“Scissors zones” are a dangerous part of bike-car interactions, where everyone is traveling in the same general direction, but bikes and cars need to switch places relative to each other. It’s like the point on a scissors where the two parts meet, a diamond shaped zone that is the route of both parties. &, like a scissors, if used incorrectly it will slice you up.
Bikes are vulnerable in these areas for a couple reasons:
1) there’s no safe haven
2) if car drivers don’t notice you, or are tailgating another car, then change lanes suddenly, they can rear-end you or sideswipe you. At high speed.
3) With “exit” areas, like ramps and right turn lanes, bicyclists only know if cars are coming through if the use their turn signals. So if there’s heavy traffic, bicyclists always need to put their lives in the hands of drivers, hoping that if the driver is turning without a signal, they are paying enough attention not to hit the bicyclist.
There’s a sketchy fork in the road on N Interstate just south of Tillamook St., where a 1930s “freeway style exit” forks off to the right to Larabee Ave. Unlike most right turns, where the scissors zone is small, this one is 420′ long — more than two city blocks. Its a segment of road where the bike lane runs down the middle, with car lanes on either side, and cars are at liberty to cross back and forth.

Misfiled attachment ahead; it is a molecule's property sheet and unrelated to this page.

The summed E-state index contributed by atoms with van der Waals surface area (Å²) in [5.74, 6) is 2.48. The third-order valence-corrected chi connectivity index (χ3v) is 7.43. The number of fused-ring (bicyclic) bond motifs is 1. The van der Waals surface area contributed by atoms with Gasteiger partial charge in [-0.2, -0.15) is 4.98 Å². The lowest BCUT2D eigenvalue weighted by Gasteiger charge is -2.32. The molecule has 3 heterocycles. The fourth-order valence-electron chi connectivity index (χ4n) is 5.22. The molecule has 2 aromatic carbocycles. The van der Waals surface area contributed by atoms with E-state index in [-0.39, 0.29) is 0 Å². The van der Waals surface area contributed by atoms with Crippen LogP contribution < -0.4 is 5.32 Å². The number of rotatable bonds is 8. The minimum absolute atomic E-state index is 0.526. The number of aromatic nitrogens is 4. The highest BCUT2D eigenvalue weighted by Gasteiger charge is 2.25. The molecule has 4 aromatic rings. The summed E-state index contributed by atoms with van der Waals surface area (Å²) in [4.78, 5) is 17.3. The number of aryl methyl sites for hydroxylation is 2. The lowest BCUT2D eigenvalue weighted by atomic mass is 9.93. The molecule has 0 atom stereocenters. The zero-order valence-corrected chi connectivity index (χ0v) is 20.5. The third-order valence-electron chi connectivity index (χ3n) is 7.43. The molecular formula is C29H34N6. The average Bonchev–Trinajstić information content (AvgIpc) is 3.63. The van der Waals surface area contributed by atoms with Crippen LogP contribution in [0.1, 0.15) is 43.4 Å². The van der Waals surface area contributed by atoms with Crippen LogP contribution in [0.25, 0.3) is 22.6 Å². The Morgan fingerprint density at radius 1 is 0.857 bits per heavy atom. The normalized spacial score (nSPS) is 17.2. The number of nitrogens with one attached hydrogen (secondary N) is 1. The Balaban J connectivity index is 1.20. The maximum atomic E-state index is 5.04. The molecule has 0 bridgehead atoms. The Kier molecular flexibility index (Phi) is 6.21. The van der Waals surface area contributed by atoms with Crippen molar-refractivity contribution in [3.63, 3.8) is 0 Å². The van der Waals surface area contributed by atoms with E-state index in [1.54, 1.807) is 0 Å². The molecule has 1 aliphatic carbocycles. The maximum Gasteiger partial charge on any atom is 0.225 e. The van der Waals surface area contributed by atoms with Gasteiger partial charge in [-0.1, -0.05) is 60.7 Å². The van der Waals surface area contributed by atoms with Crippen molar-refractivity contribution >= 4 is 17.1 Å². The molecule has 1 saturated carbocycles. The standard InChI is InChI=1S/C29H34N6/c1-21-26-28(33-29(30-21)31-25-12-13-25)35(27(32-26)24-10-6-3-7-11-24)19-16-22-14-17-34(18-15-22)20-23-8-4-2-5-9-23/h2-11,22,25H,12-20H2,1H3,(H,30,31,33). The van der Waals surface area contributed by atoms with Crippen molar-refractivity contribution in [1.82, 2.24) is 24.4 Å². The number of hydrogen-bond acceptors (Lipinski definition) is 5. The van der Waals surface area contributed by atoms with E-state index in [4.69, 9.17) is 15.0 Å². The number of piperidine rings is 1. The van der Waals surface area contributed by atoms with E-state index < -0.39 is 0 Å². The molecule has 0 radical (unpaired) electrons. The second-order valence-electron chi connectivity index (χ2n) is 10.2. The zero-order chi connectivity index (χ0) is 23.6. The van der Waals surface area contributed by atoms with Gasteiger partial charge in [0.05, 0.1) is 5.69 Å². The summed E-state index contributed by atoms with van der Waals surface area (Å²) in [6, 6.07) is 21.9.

When I went through there a couple weeks ago, the bike lane “skip lines” (dashed lines indicating a car can pass through the bike lane) were completely worn away. So bikes had to either ride in the designated lane but fend for themselves, since there were no markings to warn cars, or go in the right hand bike lane and try to merge back to the left at the gauntlet. Cars were driving in the middle of the bike lane — because they didn’t know it was there.
I took a photo and emailed it to SAFE@portlandoregon.gov — the City of Portland transportation safety hotline, where they encourage us to report safety concerns.
(to see photos at full size, click on the photo, and click to toggle from before to after)
I rode through there again yesterday, and was pleased to see that the lines had been repainted, and bikes were taking the rightful direct path through the intersection, and cars were always respecting the bike lane.
So I took another photo and sent it in with a note of thanks.